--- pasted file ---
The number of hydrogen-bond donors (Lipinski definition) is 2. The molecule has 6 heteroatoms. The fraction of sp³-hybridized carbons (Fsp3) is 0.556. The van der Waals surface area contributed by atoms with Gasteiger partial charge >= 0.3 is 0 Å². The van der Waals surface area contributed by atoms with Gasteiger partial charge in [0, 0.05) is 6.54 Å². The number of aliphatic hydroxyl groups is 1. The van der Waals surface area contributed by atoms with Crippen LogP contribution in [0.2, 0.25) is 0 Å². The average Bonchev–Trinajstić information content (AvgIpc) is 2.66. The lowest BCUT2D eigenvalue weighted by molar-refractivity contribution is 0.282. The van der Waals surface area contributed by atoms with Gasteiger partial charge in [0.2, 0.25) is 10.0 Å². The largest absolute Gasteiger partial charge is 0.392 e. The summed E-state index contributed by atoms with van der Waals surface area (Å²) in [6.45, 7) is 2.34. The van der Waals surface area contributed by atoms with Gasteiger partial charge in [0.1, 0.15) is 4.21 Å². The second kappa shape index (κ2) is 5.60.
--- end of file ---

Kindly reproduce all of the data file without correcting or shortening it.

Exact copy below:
The number of hydrogen-bond donors (Lipinski definition) is 2. The molecule has 6 heteroatoms. The fraction of sp³-hybridized carbons (Fsp3) is 0.556. The van der Waals surface area contributed by atoms with Gasteiger partial charge >= 0.3 is 0 Å². The van der Waals surface area contributed by atoms with Gasteiger partial charge in [0, 0.05) is 6.54 Å². The number of aliphatic hydroxyl groups is 1. The van der Waals surface area contributed by atoms with Crippen LogP contribution in [0.2, 0.25) is 0 Å². The average Bonchev–Trinajstić information content (AvgIpc) is 2.66. The lowest BCUT2D eigenvalue weighted by molar-refractivity contribution is 0.282. The van der Waals surface area contributed by atoms with Gasteiger partial charge in [0.2, 0.25) is 10.0 Å². The largest absolute Gasteiger partial charge is 0.392 e. The summed E-state index contributed by atoms with van der Waals surface area (Å²) in [6.45, 7) is 2.34. The van der Waals surface area contributed by atoms with Gasteiger partial charge in [0.1, 0.15) is 4.21 Å². The second kappa shape index (κ2) is 5.60.